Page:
11. Selected participant comments “NASA CoLab’s Second Life center is a very promising tool to enhance participation and attendance at NASA meetings. Cost and schedules often preclude qualified individuals from participating. Second Life would allow virtual attendance and participation in ways never before anticipated.” “it was effective for presentations because they [Second Life participants] could watch, follow, and ask questions” “unprofessional attire even for a workshop. It was distracting to see people in their make believe clothes dancing around.”

  12. Selected participant comments “The brainstorming group, composed of 15 people, actively sought participation of Second Life by speaking through a unique wireless microphone. While this successfully transmitted audio to SL, it was hindering the productivity of the work group.” “it was distracting to constantly try to follow the text on the screen.” “one way communication - we tried very hard to broadcast ourselves but we couldn't hear them and the stuff they were typing was not related to the discussion, meaning that most of the time they were not even present during the working time.”

  13. Selected participant comments “NGEC participants were selected to be at the conference but SL was an open door and we had some counterproductive issues.” “I arrived at the NGEC-2 conference in Second Life with 45 minutes advance notice, not knowing the agenda or topic of the conference … and not knowing who any of the RL attendees would be. This is very similar to what we do in Second Life NASA CoLab all the time.” “we can deal with clearly unruly walk ins, but the rocket Sanjoy referred to was lit on multiple occasions by one of our colab SL staffers, who had no idea it was distracting in the context of a time-short intensive mixed-reality communication stream.”

  14. Selected participant comments “There's no reason why you can't have rules regarding inworld conference attendance. Follow the rules or don't attend. You enter the sim or parcel, a notecard appears on your screen stating the rules of attendance.” “we [the sim managers] either had no clue about the expectation and no clear requests for the delivery of a product from the avatars. Nor did we realize that other than Buzz's opening speech, that this wasn't an appropriate event to invite the general public to.” “I really liked the interaction among in-site attendees and virtual ones [especially] on Ken Davidian's speech, asking for feedback from SL time to time.”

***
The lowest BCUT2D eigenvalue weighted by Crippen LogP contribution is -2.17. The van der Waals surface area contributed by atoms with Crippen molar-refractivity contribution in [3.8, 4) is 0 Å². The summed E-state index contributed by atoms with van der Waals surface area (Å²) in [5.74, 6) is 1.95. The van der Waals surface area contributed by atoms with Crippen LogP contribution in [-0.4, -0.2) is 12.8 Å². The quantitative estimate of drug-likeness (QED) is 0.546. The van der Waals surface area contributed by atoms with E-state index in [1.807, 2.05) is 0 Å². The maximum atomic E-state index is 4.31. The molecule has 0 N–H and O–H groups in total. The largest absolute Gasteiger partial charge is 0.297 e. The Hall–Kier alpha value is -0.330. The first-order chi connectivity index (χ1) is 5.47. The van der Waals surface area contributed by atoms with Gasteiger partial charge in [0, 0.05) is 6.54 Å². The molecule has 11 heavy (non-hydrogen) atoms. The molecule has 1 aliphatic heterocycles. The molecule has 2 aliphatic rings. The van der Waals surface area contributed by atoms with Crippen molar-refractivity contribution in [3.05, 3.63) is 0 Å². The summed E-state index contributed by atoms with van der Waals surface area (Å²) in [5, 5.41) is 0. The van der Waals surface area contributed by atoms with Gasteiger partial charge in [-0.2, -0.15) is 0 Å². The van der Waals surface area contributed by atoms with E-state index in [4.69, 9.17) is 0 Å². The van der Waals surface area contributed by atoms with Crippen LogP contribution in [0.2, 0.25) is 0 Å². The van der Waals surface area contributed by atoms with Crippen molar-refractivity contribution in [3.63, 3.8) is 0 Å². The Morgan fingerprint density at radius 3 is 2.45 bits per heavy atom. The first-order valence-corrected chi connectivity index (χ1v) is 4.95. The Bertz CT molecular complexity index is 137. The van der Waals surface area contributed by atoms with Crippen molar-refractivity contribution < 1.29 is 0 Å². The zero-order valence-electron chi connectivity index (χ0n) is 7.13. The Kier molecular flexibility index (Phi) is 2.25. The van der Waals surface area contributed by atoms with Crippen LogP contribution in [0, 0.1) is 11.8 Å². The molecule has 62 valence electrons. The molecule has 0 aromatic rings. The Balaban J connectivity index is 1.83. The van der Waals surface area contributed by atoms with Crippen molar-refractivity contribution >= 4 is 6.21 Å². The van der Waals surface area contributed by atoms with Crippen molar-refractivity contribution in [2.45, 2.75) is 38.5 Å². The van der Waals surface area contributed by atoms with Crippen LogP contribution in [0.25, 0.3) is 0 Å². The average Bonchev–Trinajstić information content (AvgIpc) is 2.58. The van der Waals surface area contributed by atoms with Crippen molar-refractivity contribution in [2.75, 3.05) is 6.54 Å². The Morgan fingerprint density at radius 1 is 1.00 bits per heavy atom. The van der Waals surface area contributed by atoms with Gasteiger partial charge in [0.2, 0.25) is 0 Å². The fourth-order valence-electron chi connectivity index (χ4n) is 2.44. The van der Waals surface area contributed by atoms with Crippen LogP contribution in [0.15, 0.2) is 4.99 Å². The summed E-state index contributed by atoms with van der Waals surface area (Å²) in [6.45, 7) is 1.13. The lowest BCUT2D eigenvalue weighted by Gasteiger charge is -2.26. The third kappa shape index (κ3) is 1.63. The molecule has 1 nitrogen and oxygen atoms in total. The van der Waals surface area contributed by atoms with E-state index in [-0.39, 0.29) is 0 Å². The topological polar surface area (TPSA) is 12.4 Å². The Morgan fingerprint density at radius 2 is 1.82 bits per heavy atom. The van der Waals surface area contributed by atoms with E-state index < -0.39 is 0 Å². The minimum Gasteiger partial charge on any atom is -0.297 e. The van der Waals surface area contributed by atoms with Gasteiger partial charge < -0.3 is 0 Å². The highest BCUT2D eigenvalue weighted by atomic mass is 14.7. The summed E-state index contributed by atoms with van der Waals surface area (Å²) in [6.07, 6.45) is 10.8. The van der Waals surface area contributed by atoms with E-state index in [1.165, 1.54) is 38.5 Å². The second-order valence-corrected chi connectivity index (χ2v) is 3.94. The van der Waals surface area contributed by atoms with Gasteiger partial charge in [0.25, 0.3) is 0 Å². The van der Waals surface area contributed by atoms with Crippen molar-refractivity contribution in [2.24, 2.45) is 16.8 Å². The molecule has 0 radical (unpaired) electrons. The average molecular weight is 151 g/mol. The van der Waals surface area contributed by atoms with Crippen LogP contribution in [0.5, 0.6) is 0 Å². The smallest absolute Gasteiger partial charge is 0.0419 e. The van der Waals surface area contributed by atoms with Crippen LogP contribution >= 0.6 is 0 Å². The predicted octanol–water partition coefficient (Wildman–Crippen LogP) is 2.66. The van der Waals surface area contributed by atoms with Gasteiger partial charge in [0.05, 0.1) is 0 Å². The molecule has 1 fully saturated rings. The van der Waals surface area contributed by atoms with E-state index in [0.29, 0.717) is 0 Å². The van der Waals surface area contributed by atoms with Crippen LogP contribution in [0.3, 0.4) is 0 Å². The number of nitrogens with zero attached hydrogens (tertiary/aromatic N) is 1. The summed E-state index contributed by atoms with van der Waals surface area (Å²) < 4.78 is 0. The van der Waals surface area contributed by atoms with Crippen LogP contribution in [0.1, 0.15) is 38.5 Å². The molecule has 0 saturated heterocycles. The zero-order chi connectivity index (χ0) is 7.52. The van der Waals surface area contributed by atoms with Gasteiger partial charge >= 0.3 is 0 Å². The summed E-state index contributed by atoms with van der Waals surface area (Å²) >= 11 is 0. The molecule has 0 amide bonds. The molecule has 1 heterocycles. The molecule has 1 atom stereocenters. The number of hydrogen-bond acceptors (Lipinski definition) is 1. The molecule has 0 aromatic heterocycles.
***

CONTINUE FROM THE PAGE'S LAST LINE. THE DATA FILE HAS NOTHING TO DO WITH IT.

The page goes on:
15. Authors recommendations When planning an event such as this understanding the way in which the two groups will interact with each other, what their expectations of each other is Set clear and well defined boundaries as to what is acceptable behavior, apparel, work expectations, and deliverables Special considerations should be given to behavior of actions that are distracting or counterproductive. (Even operational issues)

  16. Authors recommendations (cont.) These codes of conduct need to be clearly published both in- world and out Effort need to be made to make both real and virtual participants feel as equals. Including having posted schedules, and even some method of identification.

  17. Further technical development Primarily, work needs to be done to simplify the generation and experience of such an event, such as: simplified encoding system (a single machine to encode from a webcam for portability, or a single system that can be sent to a location for an untrained operator to use.) higher quality sound system, more voice feedback rather than text an "on demand" record of non-interactive presentations for later in-world viewing An easy way of transferring files in the group, in-world or otherwise

  18. Conclusions This event came off very well, few of the technical issues were directly visible to the event participants, and 565 people who otherwise would not have been able to participate were able to attend the event. Many people learned about NASA CoLab for the first time, and perhaps most importantly, many people, in both Real Life, and Second Life discovered the unique value of Mixed Reality as an effective telepresence medium for this and other types of Human to Human or Human to Machine interaction. As a side benefit of reducing cost, further perfecting environments such as this will reduce our daily needs for travel, with all of the resultant benefits that come with these savings, environmental or otherwise.